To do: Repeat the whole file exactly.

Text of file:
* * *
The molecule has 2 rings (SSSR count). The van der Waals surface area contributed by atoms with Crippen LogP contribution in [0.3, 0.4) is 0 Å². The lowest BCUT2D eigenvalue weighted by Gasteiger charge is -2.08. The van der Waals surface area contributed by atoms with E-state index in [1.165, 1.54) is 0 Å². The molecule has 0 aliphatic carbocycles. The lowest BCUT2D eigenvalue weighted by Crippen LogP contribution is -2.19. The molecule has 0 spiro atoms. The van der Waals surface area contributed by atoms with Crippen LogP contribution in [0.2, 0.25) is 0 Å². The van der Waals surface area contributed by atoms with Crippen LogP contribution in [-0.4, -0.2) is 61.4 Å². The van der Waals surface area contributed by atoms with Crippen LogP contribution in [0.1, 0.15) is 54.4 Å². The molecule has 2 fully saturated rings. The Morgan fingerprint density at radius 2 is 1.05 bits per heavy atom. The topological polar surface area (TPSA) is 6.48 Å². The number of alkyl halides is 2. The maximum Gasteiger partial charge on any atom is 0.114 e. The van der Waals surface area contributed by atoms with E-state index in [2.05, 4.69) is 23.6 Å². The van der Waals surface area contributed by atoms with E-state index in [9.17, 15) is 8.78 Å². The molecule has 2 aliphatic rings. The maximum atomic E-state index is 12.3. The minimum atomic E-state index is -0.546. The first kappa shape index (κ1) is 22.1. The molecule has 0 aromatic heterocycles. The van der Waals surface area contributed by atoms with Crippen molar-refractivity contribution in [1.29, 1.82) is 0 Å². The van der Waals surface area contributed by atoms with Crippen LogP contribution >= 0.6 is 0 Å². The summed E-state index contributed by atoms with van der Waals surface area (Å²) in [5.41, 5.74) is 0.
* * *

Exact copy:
The molecule has 2 rings (SSSR count). The van der Waals surface area contributed by atoms with Crippen LogP contribution in [0.3, 0.4) is 0 Å². The lowest BCUT2D eigenvalue weighted by Gasteiger charge is -2.08. The van der Waals surface area contributed by atoms with E-state index in [1.165, 1.54) is 0 Å². The molecule has 0 aliphatic carbocycles. The lowest BCUT2D eigenvalue weighted by Crippen LogP contribution is -2.19. The molecule has 0 spiro atoms. The van der Waals surface area contributed by atoms with Crippen LogP contribution in [0.2, 0.25) is 0 Å². The van der Waals surface area contributed by atoms with Crippen LogP contribution in [-0.4, -0.2) is 61.4 Å². The van der Waals surface area contributed by atoms with Crippen LogP contribution in [0.1, 0.15) is 54.4 Å². The molecule has 2 fully saturated rings. The Morgan fingerprint density at radius 2 is 1.05 bits per heavy atom. The topological polar surface area (TPSA) is 6.48 Å². The number of alkyl halides is 2. The maximum Gasteiger partial charge on any atom is 0.114 e. The van der Waals surface area contributed by atoms with E-state index in [2.05, 4.69) is 23.6 Å². The van der Waals surface area contributed by atoms with E-state index in [9.17, 15) is 8.78 Å². The molecule has 2 aliphatic rings. The maximum atomic E-state index is 12.3. The minimum atomic E-state index is -0.546. The first kappa shape index (κ1) is 22.1. The molecule has 0 aromatic heterocycles. The van der Waals surface area contributed by atoms with Crippen molar-refractivity contribution in [1.29, 1.82) is 0 Å². The van der Waals surface area contributed by atoms with Crippen LogP contribution >= 0.6 is 0 Å². The summed E-state index contributed by atoms with van der Waals surface area (Å²) in [5.41, 5.74) is 0.